Posts Tagged ‘QSLs’

July’s EME Window

With QSLs still arriving from previous 2m EME action, I was looking extra forward to late July's very short window.

When last month's activity was interrupted by my 140W brick amplifier catching fire, I was anxious to see if my repairs and homebrew RFC would still allow me to play on the moon. With July's best-positioned moonrises being too close to the sun (which was also rising at the same time), I was only able to spend a short time over two days before the moon travelled too far to the south and into my neighbour's trees.






Luckily I was rewarded with what seemed like very good lunar conditions, enabling me to easily work six different stations ... three of them being all-time new ones and boosting my EME initials total to 112.

I2FAK Franco / 16x19 el array
RK3FG Anatoly / 4x15 el array
G4SWX John / 4x16 el array
F4DJK Paul / 4x11 el array / #110
F5AQX Andre / 4x11 el array / #111
DL9DBJ Hartmut / 4x10 el array / #112


In addition, DL1VPL told me that he was able to copy me with his single 12el Yagi during the QSO with I2FAK! Needless to say, a contact between two single Yagi stations would be truly remarkable. I've only been able to copy a single Yagi station once over the years.

F4DJK's 4x11 el array

F5AQX's 4x11 el array

DJ9DBJ's 4x10 el array

I was gratified to see that letting the smoke out of my little amplifier last month apparently caused no permanent damage and the repair seems to be holding up ... but I'll leave the bottom off for now just in case it gets any more crazy ideas.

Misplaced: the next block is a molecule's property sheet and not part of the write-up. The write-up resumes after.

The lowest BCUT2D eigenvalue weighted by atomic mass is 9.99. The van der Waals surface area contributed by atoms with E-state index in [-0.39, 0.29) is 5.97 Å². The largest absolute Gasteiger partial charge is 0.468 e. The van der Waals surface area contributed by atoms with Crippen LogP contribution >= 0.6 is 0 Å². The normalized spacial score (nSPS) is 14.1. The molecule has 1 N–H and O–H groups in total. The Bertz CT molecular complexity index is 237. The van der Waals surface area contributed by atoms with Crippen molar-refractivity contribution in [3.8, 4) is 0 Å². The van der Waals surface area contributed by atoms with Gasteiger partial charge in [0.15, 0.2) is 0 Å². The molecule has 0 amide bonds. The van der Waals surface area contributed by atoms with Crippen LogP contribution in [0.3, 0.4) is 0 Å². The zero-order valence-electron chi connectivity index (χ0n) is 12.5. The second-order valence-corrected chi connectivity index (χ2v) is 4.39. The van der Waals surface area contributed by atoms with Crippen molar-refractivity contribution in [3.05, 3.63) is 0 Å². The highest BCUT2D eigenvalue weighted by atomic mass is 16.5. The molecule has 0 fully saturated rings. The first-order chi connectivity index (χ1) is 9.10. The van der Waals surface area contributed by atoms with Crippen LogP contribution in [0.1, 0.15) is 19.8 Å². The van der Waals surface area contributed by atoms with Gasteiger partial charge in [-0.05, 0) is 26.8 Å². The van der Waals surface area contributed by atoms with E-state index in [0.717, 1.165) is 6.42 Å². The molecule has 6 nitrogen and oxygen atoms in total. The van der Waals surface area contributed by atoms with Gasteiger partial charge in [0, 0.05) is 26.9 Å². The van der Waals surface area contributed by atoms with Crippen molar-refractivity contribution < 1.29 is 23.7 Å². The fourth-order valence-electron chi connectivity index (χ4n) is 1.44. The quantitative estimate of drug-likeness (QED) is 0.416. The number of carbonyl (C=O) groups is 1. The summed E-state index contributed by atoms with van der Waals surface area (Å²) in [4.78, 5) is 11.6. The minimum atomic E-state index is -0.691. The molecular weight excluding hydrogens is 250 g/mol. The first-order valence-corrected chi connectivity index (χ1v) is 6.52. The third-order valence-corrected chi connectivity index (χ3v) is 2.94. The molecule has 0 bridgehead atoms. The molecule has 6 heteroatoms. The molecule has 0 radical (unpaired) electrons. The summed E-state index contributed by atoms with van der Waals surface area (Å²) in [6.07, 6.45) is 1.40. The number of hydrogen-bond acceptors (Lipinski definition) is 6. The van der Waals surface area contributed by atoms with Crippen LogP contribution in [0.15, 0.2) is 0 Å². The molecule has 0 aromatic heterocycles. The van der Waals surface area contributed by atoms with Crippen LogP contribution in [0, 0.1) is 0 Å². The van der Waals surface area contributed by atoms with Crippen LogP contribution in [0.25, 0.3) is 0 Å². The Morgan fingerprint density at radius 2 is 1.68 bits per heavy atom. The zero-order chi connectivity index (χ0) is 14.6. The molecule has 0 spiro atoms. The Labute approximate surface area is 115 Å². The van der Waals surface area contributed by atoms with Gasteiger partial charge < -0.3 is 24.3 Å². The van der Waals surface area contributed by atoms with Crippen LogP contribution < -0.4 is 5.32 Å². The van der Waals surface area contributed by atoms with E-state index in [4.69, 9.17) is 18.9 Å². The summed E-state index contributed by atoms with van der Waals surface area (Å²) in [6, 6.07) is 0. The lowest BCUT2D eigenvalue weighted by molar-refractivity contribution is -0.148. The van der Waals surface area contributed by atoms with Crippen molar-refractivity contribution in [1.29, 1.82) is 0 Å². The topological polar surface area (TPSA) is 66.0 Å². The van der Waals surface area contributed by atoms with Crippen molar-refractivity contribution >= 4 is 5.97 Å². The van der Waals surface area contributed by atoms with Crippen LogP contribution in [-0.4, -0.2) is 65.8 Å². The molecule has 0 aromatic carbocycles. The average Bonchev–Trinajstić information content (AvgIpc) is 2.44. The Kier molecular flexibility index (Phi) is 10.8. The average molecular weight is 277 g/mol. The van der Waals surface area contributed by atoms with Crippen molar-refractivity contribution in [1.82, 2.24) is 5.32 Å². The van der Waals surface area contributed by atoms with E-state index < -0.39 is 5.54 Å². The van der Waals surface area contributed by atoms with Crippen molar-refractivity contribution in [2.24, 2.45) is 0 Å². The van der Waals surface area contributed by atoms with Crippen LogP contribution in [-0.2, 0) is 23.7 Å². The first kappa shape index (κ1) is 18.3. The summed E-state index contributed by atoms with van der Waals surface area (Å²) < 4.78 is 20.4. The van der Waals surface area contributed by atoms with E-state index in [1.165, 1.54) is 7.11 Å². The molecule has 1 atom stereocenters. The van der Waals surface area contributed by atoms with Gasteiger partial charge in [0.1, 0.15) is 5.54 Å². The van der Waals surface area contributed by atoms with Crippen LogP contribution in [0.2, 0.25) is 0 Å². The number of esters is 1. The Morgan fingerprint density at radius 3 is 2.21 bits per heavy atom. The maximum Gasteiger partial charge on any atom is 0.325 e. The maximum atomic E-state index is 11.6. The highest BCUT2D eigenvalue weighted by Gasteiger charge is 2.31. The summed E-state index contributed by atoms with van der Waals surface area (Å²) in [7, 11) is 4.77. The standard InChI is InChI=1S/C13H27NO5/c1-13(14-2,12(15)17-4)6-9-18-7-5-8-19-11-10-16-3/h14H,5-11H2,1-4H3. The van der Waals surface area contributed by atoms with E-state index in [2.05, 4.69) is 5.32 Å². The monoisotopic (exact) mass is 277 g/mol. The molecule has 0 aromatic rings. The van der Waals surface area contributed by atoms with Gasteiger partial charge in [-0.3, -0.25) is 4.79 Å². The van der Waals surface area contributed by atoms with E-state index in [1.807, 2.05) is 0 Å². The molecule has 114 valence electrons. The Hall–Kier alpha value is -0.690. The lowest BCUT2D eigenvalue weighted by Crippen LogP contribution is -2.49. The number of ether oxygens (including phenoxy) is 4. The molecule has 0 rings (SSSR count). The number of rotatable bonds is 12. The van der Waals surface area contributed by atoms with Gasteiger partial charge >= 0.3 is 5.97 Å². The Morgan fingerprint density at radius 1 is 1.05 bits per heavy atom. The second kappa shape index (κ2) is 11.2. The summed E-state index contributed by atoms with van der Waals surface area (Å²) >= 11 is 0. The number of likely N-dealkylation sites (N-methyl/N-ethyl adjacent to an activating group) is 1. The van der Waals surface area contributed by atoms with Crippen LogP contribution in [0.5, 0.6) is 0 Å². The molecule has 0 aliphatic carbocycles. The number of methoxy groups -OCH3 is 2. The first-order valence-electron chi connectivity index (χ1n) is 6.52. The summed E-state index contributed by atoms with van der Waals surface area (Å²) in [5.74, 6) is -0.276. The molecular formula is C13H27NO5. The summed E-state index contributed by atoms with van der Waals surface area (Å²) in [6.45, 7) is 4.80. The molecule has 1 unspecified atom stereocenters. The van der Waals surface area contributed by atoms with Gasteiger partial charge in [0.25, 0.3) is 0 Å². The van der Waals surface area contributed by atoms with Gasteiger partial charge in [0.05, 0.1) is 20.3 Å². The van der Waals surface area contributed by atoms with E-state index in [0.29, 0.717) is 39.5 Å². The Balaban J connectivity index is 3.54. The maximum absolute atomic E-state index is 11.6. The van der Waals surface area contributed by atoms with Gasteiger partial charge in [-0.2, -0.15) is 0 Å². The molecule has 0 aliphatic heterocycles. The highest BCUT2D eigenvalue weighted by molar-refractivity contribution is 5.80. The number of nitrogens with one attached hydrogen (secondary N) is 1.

June Moonbounce Heats Up

Last week's favorable northern declination of the Moon allowed me two days of activity, once my moonrises had lagged far enough behind the early sunrises.

With fixed elevation and not having the ability to track the moon as it rises, I can only operate for about two hours before the moon gets too high. The highest elevation that I am able to work seems to stop near 20 degrees.

With QSLs from earlier sessions still arriving, I noted last week's activity was down somewhat from the previous month ... summertime activities usually take priority over EME for most moonbouncers.








During my two mornings of moon time I worked five stations which included two new DXCC countries, bringing my 2m DXCC total to 30. Stations worked at the end of June were:

                    ON4AOI #106 (new country)
                    OH3AWW #107 (new country)
                    I2RV second QSO
                    DK9WI #108
                    IK6CAK #109

ON4AOI - 4 X 14V / 14H array
OH3AWW - 4 X 9el array
IK6CAK - 9H / 6V 8el LFA array more